Friday, May 15, 2009

B. Wilson Duke

Duke lived in (St. Louis) at the outbreak of the war, and was called B. Wilson Duke to distinguish him from Basil Duke, a lawyer, who still resides here.  When Claib Jackson was planning his treason and had a Legislature which went hand in hand with him, a law was passed reorganizing the police force of this city, and putting it under the control of five Commissioners of his appointing.  He appointed of course five strong secessionists, and Duke was one of them.  After the Camp Jackson emeule he was released from the arsenal along with the other prisoners captured there and went to Kentucky and joined Morgan, who I think is his cousin.  During the Kirby Smith invasion of Kentucky, he married a young lady of Bourbon or Woodford counties.  He was an active Douglas politician at the last Presidential election, and made frequent speeches during the canvass.
-Daily Evening Bulletin (San Francisco), January 27, 1863

I'm well aware of the duel Basil Dukes in St. Louis during this era and to make matters even more confusing, they were both lawyers.  They were also cousins and our Basil Duke, ballplayer and soldier, came to St. Louis to practice law with his relative.  

The young lady who Duke married was Morgan's sister and the two men were in-laws rather then cousins.   


Richard Hershberger said...

A similar situation arises in Philadelphia. One Hartman Kuhn was an early(ish) member of the Olympic. A Hartman Kuhn was also an early member of the Philadelphia Cricket Club, which in its early years played on the Kuhn estate in Camden, N.J. One might reasonably guess that these were the same person, but they actually were cousins. There was a third Hartman Kuhn, the cousins' father/uncle.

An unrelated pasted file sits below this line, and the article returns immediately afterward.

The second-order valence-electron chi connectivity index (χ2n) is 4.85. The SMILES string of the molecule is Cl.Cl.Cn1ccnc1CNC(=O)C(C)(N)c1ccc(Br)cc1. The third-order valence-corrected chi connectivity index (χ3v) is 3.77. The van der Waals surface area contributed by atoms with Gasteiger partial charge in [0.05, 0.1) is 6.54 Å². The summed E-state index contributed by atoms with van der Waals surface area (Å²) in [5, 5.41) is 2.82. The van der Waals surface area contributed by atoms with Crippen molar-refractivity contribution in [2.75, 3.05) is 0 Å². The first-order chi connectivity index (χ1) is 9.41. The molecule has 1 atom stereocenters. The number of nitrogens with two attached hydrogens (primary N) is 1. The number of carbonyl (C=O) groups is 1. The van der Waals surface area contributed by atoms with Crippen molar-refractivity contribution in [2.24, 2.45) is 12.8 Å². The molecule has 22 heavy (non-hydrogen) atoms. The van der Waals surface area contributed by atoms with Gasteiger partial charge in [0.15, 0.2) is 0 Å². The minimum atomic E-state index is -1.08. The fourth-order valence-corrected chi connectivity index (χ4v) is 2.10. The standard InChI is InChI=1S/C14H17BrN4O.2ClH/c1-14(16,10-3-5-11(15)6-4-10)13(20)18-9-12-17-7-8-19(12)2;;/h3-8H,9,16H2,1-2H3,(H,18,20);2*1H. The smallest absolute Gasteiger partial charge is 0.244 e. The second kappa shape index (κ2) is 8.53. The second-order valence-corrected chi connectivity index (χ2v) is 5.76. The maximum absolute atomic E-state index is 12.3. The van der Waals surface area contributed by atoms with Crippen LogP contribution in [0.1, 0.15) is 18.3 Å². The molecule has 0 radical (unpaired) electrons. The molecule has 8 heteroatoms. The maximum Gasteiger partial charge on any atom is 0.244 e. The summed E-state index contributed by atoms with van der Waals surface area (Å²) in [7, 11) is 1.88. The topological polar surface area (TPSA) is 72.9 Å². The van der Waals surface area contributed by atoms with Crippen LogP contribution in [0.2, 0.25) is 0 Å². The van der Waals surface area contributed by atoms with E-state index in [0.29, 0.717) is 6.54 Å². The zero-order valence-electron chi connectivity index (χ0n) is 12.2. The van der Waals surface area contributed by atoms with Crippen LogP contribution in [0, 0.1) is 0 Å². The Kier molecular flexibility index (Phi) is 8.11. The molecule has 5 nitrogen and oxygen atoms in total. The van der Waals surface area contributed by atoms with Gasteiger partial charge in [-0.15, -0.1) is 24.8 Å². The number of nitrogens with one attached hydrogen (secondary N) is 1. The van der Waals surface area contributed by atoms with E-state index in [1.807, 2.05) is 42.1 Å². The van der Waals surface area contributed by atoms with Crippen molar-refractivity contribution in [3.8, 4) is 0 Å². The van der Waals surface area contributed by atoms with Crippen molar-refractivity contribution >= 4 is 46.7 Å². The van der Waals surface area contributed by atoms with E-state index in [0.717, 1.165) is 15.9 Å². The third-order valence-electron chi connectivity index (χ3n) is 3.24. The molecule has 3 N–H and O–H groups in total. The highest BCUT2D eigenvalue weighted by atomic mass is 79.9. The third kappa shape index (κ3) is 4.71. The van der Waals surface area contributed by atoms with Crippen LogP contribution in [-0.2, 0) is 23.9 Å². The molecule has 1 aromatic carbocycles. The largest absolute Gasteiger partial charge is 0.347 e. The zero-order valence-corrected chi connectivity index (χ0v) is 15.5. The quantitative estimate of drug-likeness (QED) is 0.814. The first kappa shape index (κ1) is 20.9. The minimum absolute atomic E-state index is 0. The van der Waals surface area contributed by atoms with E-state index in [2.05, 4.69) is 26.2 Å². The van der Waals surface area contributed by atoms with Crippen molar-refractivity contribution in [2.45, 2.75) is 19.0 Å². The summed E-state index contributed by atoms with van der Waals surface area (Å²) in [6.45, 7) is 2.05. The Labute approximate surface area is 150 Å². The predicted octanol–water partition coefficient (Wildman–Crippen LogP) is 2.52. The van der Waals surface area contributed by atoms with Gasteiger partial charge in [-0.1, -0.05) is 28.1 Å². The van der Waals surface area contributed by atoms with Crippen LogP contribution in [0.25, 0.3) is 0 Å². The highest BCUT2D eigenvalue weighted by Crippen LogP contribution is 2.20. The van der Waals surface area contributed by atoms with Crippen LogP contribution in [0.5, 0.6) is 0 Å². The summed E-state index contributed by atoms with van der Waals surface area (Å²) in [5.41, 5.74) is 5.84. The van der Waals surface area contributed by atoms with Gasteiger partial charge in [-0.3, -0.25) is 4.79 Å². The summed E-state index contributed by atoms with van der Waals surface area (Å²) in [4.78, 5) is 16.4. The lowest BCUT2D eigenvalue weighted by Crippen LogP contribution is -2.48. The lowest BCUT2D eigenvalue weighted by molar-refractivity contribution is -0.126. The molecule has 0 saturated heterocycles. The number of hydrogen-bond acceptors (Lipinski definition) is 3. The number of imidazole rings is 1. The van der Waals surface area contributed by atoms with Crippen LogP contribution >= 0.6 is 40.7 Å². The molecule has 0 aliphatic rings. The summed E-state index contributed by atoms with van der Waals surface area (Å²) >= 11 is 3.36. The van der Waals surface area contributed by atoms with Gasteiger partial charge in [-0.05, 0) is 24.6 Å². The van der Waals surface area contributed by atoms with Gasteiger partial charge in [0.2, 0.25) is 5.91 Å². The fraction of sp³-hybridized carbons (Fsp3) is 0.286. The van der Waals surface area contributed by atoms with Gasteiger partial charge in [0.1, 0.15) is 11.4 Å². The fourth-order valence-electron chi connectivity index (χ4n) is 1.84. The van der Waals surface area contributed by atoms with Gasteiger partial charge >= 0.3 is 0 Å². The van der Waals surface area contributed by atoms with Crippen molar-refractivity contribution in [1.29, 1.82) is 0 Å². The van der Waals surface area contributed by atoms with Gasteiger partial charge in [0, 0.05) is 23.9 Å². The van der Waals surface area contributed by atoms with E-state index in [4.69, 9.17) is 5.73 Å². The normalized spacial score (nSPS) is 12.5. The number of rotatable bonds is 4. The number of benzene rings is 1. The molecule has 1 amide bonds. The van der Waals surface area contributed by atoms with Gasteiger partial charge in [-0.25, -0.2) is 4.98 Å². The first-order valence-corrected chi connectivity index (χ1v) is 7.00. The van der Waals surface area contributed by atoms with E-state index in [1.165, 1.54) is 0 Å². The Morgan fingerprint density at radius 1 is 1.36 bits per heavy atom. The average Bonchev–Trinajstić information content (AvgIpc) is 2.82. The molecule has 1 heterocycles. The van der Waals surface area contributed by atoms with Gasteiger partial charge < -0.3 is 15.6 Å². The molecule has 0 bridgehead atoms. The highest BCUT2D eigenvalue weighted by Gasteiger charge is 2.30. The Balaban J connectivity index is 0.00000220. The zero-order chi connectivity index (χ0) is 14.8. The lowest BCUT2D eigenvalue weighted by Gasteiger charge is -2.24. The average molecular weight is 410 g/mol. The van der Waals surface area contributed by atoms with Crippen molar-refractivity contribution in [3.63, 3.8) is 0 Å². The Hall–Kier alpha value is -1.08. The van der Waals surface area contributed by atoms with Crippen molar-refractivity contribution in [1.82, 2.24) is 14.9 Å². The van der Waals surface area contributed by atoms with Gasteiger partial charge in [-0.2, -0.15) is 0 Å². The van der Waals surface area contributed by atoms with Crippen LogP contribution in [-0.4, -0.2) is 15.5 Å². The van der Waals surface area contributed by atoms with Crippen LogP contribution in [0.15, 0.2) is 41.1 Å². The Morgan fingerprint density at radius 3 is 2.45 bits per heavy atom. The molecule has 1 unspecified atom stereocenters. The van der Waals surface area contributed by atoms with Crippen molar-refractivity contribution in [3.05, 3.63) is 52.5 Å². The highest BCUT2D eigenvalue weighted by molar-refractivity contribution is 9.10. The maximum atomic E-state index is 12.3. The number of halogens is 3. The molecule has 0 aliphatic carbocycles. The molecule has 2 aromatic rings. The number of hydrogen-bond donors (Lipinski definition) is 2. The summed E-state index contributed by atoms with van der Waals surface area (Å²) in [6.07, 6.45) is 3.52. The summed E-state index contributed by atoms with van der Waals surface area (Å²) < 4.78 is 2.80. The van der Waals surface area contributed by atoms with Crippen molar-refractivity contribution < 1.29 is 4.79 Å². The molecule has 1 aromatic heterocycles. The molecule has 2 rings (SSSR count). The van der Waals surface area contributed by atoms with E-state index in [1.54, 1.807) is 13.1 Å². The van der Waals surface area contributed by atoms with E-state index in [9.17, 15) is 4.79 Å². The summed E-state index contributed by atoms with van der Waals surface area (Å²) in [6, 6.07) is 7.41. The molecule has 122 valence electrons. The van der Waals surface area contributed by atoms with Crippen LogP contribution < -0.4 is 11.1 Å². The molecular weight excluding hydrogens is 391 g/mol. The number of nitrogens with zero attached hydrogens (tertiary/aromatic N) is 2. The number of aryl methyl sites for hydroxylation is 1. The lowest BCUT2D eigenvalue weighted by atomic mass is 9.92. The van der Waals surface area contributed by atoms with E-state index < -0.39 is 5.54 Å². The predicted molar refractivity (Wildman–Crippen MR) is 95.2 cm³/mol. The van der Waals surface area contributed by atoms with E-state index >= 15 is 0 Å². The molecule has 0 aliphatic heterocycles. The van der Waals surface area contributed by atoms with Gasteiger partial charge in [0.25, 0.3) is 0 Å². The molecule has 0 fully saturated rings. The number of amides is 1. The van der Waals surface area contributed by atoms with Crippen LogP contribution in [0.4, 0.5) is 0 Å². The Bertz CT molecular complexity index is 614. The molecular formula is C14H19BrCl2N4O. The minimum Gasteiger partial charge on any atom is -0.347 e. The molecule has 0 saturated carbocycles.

Kuhn was one of the only Olympic members to be legitimately a part of the Philadelphia social elite. To this day the Philadelphia Orchestra has a Hartman Kuhn award for the member "who has shown ability and enterprise of such character as to enhance the standards and the reputation of
The Philadelphia Orchestra". I don't which Kuhn set this up, but it indicates the circles they ran in.

The good news is that this also means that their genealogy is readily available.

Jeffrey Kittel said...

With the two Basil Dukes, it's actually rather easy to distinguish between them as cousin Duke is a generation older than soldier/ballplayer Duke. Also our Duke was relatively famous enough to easily identify in the records. But it did throw me for a loop when I first discovered cousin Duke and I was forced to go back and fact check everything. If there had been three of them, I think I may have pulled out what little hair I have left in frustration.

Luckily for our purposes, our Duke had a historical and literary bent and published several works on the Civil War and the history of Kentucky as well as a memoir. Because of that there's a great deal of information out there about him.